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Billions of Dollars in Everyday Aid Goes Unused

From health care to groceries, there’s free money older adults aren’t tapping

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Older adults leave billions of dollars in government aid on the table each year and don’t even realize it. That money could go to cover utilities, rent, health care, prescription drugs and groceries at a time when inflation remains stubbornly high. 

Consumers are paying more for everything from eggs to prescription medicines. Several federally funded programs can prove effective in defraying some of those increases, yet they go unused year after year. 

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“Many older adults qualify for benefits they don’t know can help them with everyday expenses,” says Josh Hodges, chief customer officer at the National Council on Aging (NCOA). “Nationally, they are leaving billions of dollars on the table.” 

SNAP woefully underused

Take the federal government’s Supplemental Nutrition Assistance Program (SNAP). Formerly known as food stamps, this program provides eligible individuals with monthly benefits to purchase groceries at participating supermarkets and farmers markets. 

While nearly 26 million adults 50 and older were eligible for SNAP in 2018, AARP found that 63 percent (or 16 million) did not take advantage of this benefit. The numbers haven’t improved much since then. 

“A lot of people think SNAP is for children or other folks,” so they don’t bother to apply, Hodges says. “The gap for older adults is valued at over $6 billion a year.” Those are benefits they qualify for but aren’t receiving.

Health care help 

Rising health care costs are adding more pressure to budget-conscious consumers. To help older adults cover health care expenses, the federal government operates the Medicare Savings Program, which helps pay eligible older adults’ Part A and Part B deductibles, coinsurance and copayments. Older adults can save more than $2,000 per year through this program, yet more than 3 million eligible adults 65 and older are not enrolled, leaving $2.5 billion to $6 billion in benefits unused each year, Hodges says.

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The Low Income Subsidy for Medicare Prescription Drug Coverage, popularly known as Extra Help, is also underutilized. This program can cover monthly premiums, annual deductibles and copayments for Medicare prescription drug coverage.

According to the Social Security Administration, Extra Help is worth around $5,100 per year for eligible participants, yet Hodges’ group found that about $7.6 billion a year goes unused. “These are not dollars that will be used elsewhere,” he says. “They are specifically targeted programs. You are not taking benefits away from people by using these services.” 

Help in paying your utility bills

Winter is around the corner, and with oil and natural gas prices still elevated, some older adults could be without heat during the colder months. As it stands, tens of millions of Americans are at risk of getting their utilities shut off because of big summer electricity bills — and potentially bigger winter heating costs. Yet the government’s Low Income Home Energy Assistance Program (LIHEAP) is underutilized by older adults across the country.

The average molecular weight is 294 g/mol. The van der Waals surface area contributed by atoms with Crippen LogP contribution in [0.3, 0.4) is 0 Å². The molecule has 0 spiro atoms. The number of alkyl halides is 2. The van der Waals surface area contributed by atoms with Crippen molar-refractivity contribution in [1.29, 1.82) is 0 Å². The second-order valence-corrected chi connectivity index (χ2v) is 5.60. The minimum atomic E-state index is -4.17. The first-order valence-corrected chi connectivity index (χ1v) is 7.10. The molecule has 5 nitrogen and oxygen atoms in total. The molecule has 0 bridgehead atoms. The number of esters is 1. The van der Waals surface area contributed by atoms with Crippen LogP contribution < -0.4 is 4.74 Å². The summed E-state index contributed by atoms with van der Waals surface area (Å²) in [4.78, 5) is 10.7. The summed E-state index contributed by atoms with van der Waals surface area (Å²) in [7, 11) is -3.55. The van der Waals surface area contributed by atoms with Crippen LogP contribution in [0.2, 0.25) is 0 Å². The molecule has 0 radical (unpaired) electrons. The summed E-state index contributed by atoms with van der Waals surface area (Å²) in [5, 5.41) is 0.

With this program, recipients get a onetime payment to help defray winter heating costs. The payment can be as high as $1,400, although the average payment is $500, according to the National Energy Assistance Directors Association (NEADA). Of the people eligible for this program, only about 17 percent get assistance, says Mark Wolfe, executive director at NEADA. 

The LIHEAP Clearinghouse website has a search feature to find state programs and apply for assistance. There’s also a referral hotline: 866-674-6327.

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What should be done?

With tens of billions of dollars in benefits left on the table each year, more outreach is needed from federal, state and local governments, nonprofits and community groups to ensure the money gets to all who need it. They need to do more to get the word out to older Americans, says Hodges.

Then, too, applying for the various programs can be daunting. To ensure that applicants meet eligibility requirements, many programs require that they complete application forms and submit certain documents. Without access to the internet or a printer, and/or the ability to travel, completing these forms can be difficult. 

But the programs do make a difference. In 2019, the U.S. Department of Agriculture found older adults living alone received an average of $104 in SNAP benefits per month. Those with lower incomes received more. 

What benefits are you missing out on?

Finding out what benefits you are eligible for has gotten easier in recent years, with the government and nonprofits like the NCOA and AARP stepping up outreach. The NCOA runs BenefitsCheckUp, an online database of federal and local benefits available to older adults. People who prefer to talk to a human can call the NCOA’s help line at 800-794-6559 to find out what benefits they are eligible for. 

Most communities also have Area Agencies on Aging, which are funded by the federal government and help older adults perform assessments of their benefits or refer them to outside groups that can help. You can find an Area Agency on Aging via the Eldercare Locator or by calling 800-677-1116. 

Meanwhile, AARP is working with community groups in South Carolina, Alabama and Mississippi to assist older adults in applying for the Medicare Savings Program and Extra Help. It plans to expand the program to more states during the next year. “A lot of people don’t know these things exist, and when they do, there’s analysis paralysis,” Hodges says. “ ‘What do I do with this information?’ ” 

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